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Ice hockey positions

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Enforcer (ice hockey)

Enforcer is an unofficial role in ice hockey. The term is sometimes used synonymously with "fighter", "tough guy", or "goon". An enforcer's job is to deter and respond to dirty or violent play by the opposition. When such play occurs, the enforcer is expected to respond aggressively, by fighting or checking the offender. Enforcers are expected to react particularly harshly to violence against star players or goalies.

 
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Goaltender

In ice hockey, the goaltender is the player responsible for preventing the hockey puck from entering their team's net, thus preventing the opposing team from scoring. The goaltender usually plays in or near the area in front of the net called the goal crease. Goaltenders tend to stay at or beyond the top of the crease to cut down on the angle of shots. In today's age of goaltending there are two common styles, butterfly and hybrid. Because of the power of shots, the goaltender wears special equipment designed to protect the body from direct impact. The goalie is one of the most valuable players on the ice, as their performance can greatly change the outcome or score of the game. One-on-one situations, such as breakaways and shootouts, have the tendency to highlight a goaltender's pure skill, or lack thereof. No more than one goaltender is allowed to be on the ice for each team at any given time. Teams are not required to use a goaltender and may instead opt to play with an additional skater, but the defensive disadvantage this poses generally means that the strategy is only used as a desperation maneuver when trailing late in a game or can be used if the opposing team has a delayed penalty.

 
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Winger (ice hockey)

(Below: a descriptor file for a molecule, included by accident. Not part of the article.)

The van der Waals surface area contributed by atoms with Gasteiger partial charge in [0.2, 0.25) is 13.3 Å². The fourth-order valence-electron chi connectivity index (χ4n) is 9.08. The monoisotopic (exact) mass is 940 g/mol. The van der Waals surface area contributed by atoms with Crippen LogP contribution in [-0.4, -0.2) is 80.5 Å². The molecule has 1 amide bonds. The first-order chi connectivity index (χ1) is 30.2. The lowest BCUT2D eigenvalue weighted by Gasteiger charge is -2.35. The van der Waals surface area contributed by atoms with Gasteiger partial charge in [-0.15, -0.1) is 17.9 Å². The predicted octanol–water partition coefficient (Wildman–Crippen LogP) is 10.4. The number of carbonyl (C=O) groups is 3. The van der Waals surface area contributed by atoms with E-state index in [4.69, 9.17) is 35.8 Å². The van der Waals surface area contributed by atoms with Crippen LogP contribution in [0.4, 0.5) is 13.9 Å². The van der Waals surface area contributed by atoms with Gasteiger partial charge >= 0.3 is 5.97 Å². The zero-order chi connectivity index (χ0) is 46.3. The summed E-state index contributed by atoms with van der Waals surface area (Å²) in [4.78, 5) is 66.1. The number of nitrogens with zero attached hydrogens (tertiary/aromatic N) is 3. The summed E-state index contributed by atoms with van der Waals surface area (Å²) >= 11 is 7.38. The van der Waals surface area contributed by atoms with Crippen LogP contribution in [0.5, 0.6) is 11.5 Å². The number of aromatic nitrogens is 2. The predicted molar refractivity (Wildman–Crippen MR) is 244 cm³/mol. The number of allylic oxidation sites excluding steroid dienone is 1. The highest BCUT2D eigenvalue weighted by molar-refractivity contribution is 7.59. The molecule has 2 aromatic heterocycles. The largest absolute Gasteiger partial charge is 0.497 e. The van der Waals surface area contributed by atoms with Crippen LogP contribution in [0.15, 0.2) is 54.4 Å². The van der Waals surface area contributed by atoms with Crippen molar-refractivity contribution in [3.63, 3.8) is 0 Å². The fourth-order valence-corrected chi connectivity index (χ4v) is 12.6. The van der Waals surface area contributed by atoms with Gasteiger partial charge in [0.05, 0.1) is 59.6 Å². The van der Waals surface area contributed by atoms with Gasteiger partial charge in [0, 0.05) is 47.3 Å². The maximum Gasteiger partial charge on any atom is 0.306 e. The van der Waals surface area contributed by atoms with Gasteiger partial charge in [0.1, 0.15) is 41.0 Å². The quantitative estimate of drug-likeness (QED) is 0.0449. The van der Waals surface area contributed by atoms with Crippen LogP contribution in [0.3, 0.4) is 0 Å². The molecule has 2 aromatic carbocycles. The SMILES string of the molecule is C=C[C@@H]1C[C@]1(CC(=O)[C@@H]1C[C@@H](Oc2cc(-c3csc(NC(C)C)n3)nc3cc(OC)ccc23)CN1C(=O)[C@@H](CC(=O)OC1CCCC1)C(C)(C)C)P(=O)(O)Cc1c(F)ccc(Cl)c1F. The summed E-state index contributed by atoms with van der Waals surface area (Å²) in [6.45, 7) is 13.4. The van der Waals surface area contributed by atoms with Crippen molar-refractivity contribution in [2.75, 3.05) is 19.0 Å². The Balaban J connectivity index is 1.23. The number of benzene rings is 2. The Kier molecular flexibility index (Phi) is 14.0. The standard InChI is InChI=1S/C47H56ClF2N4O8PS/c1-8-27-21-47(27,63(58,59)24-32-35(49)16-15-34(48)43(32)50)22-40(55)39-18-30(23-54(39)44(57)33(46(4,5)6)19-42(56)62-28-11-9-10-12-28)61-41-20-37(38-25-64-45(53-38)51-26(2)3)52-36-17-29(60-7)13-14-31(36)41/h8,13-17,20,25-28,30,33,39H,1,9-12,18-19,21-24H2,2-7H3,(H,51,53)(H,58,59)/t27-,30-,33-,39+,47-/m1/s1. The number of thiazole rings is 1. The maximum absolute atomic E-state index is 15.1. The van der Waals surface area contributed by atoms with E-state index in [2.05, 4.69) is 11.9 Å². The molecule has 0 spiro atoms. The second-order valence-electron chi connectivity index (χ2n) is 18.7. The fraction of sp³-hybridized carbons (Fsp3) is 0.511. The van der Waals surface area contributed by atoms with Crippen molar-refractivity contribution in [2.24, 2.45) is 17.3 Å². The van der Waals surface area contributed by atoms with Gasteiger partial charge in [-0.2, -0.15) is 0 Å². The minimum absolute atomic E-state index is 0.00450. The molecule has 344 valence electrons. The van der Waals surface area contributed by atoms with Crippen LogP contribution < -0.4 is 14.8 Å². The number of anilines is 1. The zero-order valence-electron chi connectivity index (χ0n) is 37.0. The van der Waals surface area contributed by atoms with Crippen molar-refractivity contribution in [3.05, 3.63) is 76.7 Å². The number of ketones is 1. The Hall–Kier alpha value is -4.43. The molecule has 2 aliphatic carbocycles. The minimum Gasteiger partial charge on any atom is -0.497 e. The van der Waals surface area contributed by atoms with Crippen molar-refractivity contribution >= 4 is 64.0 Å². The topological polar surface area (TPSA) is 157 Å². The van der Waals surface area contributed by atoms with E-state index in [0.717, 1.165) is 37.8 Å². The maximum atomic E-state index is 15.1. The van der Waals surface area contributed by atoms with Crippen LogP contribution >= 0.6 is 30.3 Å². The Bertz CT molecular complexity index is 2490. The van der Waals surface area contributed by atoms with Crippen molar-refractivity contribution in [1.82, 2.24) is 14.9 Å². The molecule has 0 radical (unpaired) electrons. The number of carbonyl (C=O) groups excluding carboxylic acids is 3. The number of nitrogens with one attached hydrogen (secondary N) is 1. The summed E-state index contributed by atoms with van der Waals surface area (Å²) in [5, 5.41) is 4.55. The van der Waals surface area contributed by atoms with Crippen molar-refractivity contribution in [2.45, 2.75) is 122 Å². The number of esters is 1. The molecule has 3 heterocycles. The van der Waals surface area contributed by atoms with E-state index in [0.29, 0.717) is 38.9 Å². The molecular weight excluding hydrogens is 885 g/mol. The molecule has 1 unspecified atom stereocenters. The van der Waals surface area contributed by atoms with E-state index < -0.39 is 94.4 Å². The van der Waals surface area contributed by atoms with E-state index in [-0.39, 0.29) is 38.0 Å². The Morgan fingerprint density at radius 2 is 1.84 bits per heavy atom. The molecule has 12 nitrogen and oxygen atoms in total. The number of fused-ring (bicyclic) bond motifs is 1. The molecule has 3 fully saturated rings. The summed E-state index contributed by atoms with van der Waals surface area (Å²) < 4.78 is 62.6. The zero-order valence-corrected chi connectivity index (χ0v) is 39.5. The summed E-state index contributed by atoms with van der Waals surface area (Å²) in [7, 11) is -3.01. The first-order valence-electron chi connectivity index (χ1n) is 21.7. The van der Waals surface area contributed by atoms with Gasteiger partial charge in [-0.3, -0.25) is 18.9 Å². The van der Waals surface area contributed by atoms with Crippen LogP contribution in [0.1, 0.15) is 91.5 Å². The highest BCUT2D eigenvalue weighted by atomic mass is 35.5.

Winger, in the game of ice hockey, is a forward position of a player whose primary zone of play on the ice is along the outer playing area. They typically work by flanking the centre forward. Originally the name was given to forward players who went up and down the sides of the rink. Nowadays, there are different types of wingers in the game — out-and-out goal scorers, checkers who disrupt the opponents, and forwards who work along the boards and in the corners. They tend to be bigger than centreman and smaller than defenceman.

 
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Centre (ice hockey)

The centre in ice hockey is a forward position of a player whose primary zone of play is the middle of the ice, away from the side boards. Centres have more flexibility in their positioning and are expected to cover more ice surface than any other player. Centres are ideally stronger, faster skaters who can back check quickly from deep in the opposing zone. Generally, centres are expected to be gifted passers more so than goal scorers, although there are exceptions. They are also expected to have exceptional "ice vision", intelligence, and creativity. They also generally are the most defensively oriented forwards on the ice. Centres usually play as part of a line of players that are substituted frequently to keep fresh and keep the game moving. First-liners are usually the top players, although some top players make the second line to allow for offensive scoring opportunities.

 
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Defenceman

Defence in ice hockey is a player position whose primary responsibility is to prevent the opposing team from scoring. They are often referred to as defencemen, defencewomen or defenceplayers, D, D-men or blueliners. They were once called cover-point. A good defenceman is both strong in defensive and offensive play and for defenceman pairing also need to be good at defending and attacking.

 
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Forward (ice hockey)

In ice hockey, a forward is a player position on the ice whose primary responsibility is to score and assist goals. Generally, the forwards try to stay in three different lanes, also known as thirds, of the ice going from goal to goal. It is not mandatory, however, to stay in a lane. Staying in a lane aids in forming the common offensive strategy known as a triangle. One forward obtains the puck and then the forwards pass it between themselves making the goalie move side to side. This strategy opens up the net for scoring opportunities. This strategy allows for a constant flow of the play, attempting to maintain the control of play by one team in the offensive zone. The forwards can pass to the defence players playing at the blue line, thus freeing up the play and allowing either a shot from the point or a pass back to the offence. This then begins the triangle again.

 
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Rover (ice hockey)

A rover was a position in ice hockey used from its formation in the late nineteenth and early twentieth century. At the time ice hockey consisted of seven positions: along with the goaltender, two defencemen, and three forwards, positions which still remain, the rover was also part of the team. Unlike all the others, the rover did not have a set position, and roamed the ice at will, going where needed.